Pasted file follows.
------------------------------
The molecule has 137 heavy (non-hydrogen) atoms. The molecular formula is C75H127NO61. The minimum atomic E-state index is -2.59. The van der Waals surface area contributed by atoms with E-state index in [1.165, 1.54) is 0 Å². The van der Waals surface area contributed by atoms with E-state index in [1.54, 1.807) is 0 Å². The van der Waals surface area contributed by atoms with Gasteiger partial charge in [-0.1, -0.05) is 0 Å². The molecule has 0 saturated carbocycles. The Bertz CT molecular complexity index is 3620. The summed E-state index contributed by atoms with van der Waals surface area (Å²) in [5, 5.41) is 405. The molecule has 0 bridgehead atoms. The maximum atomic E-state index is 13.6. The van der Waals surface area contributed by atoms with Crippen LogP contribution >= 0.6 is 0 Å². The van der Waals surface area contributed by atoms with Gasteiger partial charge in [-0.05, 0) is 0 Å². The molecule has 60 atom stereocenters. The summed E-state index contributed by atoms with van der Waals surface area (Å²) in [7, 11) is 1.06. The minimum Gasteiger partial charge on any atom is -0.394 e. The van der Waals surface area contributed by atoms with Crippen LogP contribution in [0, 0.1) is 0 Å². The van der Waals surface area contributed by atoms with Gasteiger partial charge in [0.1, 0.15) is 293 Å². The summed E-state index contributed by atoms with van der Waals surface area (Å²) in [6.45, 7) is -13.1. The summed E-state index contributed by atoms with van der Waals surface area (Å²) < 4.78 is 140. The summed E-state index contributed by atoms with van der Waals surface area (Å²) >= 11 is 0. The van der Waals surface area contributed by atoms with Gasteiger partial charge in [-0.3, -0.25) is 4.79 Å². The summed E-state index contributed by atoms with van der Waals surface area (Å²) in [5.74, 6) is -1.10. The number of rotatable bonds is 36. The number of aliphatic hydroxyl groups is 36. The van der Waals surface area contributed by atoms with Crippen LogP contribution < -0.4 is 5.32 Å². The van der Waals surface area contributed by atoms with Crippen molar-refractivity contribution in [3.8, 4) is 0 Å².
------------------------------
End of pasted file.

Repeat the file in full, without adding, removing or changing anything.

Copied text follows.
The molecule has 137 heavy (non-hydrogen) atoms. The molecular formula is C75H127NO61. The minimum atomic E-state index is -2.59. The van der Waals surface area contributed by atoms with E-state index in [1.165, 1.54) is 0 Å². The van der Waals surface area contributed by atoms with E-state index in [1.54, 1.807) is 0 Å². The van der Waals surface area contributed by atoms with Gasteiger partial charge in [-0.1, -0.05) is 0 Å². The molecule has 0 saturated carbocycles. The Bertz CT molecular complexity index is 3620. The summed E-state index contributed by atoms with van der Waals surface area (Å²) in [5, 5.41) is 405. The molecule has 0 bridgehead atoms. The maximum atomic E-state index is 13.6. The van der Waals surface area contributed by atoms with Crippen LogP contribution >= 0.6 is 0 Å². The van der Waals surface area contributed by atoms with Gasteiger partial charge in [-0.05, 0) is 0 Å². The molecule has 60 atom stereocenters. The summed E-state index contributed by atoms with van der Waals surface area (Å²) in [7, 11) is 1.06. The minimum Gasteiger partial charge on any atom is -0.394 e. The van der Waals surface area contributed by atoms with Crippen LogP contribution in [0, 0.1) is 0 Å². The van der Waals surface area contributed by atoms with Gasteiger partial charge in [0.1, 0.15) is 293 Å². The summed E-state index contributed by atoms with van der Waals surface area (Å²) in [6.45, 7) is -13.1. The summed E-state index contributed by atoms with van der Waals surface area (Å²) < 4.78 is 140. The summed E-state index contributed by atoms with van der Waals surface area (Å²) >= 11 is 0. The van der Waals surface area contributed by atoms with Gasteiger partial charge in [-0.3, -0.25) is 4.79 Å². The summed E-state index contributed by atoms with van der Waals surface area (Å²) in [5.74, 6) is -1.10. The number of rotatable bonds is 36. The number of aliphatic hydroxyl groups is 36. The van der Waals surface area contributed by atoms with Crippen LogP contribution < -0.4 is 5.32 Å². The van der Waals surface area contributed by atoms with Crippen molar-refractivity contribution in [3.8, 4) is 0 Å².